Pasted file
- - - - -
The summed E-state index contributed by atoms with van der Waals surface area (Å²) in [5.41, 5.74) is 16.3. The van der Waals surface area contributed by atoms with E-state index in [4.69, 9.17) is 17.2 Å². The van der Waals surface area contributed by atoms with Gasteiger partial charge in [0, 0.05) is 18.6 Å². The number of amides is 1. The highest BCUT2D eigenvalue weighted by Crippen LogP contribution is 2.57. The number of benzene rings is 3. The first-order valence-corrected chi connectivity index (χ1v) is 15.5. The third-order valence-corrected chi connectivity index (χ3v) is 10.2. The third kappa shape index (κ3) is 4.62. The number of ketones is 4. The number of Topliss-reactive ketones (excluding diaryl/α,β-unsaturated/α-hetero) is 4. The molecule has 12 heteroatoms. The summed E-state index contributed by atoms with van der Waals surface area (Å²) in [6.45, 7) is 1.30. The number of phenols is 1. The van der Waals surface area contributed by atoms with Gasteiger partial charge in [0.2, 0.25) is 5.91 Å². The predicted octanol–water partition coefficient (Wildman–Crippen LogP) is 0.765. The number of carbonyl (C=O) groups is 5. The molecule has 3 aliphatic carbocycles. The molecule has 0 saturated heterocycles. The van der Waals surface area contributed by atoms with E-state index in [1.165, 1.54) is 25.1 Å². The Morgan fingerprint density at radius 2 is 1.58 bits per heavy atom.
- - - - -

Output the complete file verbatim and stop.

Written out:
The summed E-state index contributed by atoms with van der Waals surface area (Å²) in [5.41, 5.74) is 16.3. The van der Waals surface area contributed by atoms with E-state index in [4.69, 9.17) is 17.2 Å². The van der Waals surface area contributed by atoms with Gasteiger partial charge in [0, 0.05) is 18.6 Å². The number of amides is 1. The highest BCUT2D eigenvalue weighted by Crippen LogP contribution is 2.57. The number of benzene rings is 3. The first-order valence-corrected chi connectivity index (χ1v) is 15.5. The third-order valence-corrected chi connectivity index (χ3v) is 10.2. The third kappa shape index (κ3) is 4.62. The number of ketones is 4. The number of Topliss-reactive ketones (excluding diaryl/α,β-unsaturated/α-hetero) is 4. The molecule has 12 heteroatoms. The summed E-state index contributed by atoms with van der Waals surface area (Å²) in [6.45, 7) is 1.30. The number of phenols is 1. The van der Waals surface area contributed by atoms with Gasteiger partial charge in [0.2, 0.25) is 5.91 Å². The predicted octanol–water partition coefficient (Wildman–Crippen LogP) is 0.765. The number of carbonyl (C=O) groups is 5. The molecule has 3 aliphatic carbocycles. The molecule has 0 saturated heterocycles. The van der Waals surface area contributed by atoms with E-state index in [1.165, 1.54) is 25.1 Å². The Morgan fingerprint density at radius 2 is 1.58 bits per heavy atom.